Having demonstrated, at least to our satisfaction, how even scripture teaches that man’s morality is independent of deities, we said:
Claims to the effect that “Without Genesis there is no morality” come up frequently, and it’s always surprising, because basic morality is such a simple thing. Suppose you evolved from some primordial blob without any divine action at all. Okay, you’re on your own, with no bible, just your intelligence to guide you. You’re looking for a place to settle down with your family and your flocks. Assume that the cities you might move to have signs outside their gates, telling you the rules. One says: “Murder is okay with us!” Another says: “Welcome, and we’ll rape your women!” Yet another says: “No private property here. We’ll take all your stuff!” Do you need to consult Genesis before you to decide to avoid those places?
But there’s much more to be said on the topic. Let’s start at the beginning — What is the source of morality? Illustrious philosophers have offered their opinions on this over the centuries. We’re being outrageously presumptuous to attempt even as little as we do here, but this is our humble view:
Regardless of whether we were specially created or evolved, and regardless of any supposed instructions from or even the existence of gods, every sane adult you ask will tell you that: (1) he doesn’t want to be murdered, enslaved, raped, or otherwise assaulted; (2) he doesn’t want his property stolen; (3) he doesn’t want to be told lies or be cheated; (4) he doesn’t want his private behavior or his honest and voluntary dealings with others to be restricted; and (5) he doesn’t want his thoughts regulated. Given mankind’s unanimity on the foregoing, would it not be reasonable to conclude that the desire to be free from those conditions is an objectively verifiable attribute of all humans, and therefore any system of morality should be based thereon?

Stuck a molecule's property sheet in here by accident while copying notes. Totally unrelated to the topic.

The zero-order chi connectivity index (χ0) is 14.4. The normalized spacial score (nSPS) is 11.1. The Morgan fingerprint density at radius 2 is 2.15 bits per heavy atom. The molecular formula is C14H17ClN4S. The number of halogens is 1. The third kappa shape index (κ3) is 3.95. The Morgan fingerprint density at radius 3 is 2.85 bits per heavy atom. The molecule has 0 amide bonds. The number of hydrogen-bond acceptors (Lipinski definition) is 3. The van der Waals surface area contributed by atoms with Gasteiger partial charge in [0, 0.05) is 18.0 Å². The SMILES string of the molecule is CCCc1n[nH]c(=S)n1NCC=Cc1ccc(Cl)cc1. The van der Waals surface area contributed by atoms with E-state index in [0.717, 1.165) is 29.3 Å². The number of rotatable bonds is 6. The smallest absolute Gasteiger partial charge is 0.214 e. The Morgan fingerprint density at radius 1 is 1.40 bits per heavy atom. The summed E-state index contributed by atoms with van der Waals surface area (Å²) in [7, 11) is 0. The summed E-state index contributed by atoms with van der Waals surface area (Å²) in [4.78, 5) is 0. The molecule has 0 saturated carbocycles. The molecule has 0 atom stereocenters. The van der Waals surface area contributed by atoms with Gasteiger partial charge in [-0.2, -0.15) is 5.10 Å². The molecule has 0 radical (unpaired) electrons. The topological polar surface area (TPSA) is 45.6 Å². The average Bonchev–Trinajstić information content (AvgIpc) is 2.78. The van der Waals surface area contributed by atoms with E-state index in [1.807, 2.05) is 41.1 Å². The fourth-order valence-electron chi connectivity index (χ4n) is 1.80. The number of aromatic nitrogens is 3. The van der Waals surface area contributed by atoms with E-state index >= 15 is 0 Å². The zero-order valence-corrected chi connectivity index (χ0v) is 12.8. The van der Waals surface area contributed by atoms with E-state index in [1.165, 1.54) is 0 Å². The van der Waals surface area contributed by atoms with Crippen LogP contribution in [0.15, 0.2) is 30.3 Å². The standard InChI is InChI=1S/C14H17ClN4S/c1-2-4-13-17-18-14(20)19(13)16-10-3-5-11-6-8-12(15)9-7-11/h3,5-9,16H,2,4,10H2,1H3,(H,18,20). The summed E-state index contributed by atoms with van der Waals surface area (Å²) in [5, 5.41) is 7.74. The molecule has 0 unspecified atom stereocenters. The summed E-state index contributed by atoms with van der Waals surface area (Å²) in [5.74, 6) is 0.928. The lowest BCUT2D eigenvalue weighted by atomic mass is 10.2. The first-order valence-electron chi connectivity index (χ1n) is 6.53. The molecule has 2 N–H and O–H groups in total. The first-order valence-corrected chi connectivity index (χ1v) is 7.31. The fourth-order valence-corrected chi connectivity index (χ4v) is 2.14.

What we’re trying to say is this — The more we know about ourselves — and everything else, the better able we are to devise a proper moral code. We’re not saying that science is morality; but science gives us knowledge, and knowledge is essential to morality.
Consider a trivial example of an improper morality — A self-proclaimed moralist asserts that we must never eat meat. He’s demanding that we deny something which is fundamental to our nature. Or maybe he claims that gravity is an evil illusion that can be overcome by prayer. Now he’s demanding that we deny something which is fundamental to the nature of the world. Reality denial can never be the foundation of morality.
Which brings us to Charles Darwin and the theory of evolution. We won’t waste time here arguing the scientific validity of the theory. All the available evidence supports it, and none contradicts it. It explains what we are and where we came from. Denying it is absurd, and attempting to build a moral system on such denial is preposterous.
Note that we’re not claiming to build a moral system on the theory of evolution. That’s not what one does with scientific theories. But we are saying that evolution is real, and a genuine moral system can’t contradict reality. If someone’s proffered system does deny reality, it can’t be moral.
We leave you with this thought — If Abraham could tell God that His intended obliteration of Sodom and Gomorrah was unjust, we can certainly tell a creationist that his moralistic claims are worthless
Update: See A Secular Source of Morality.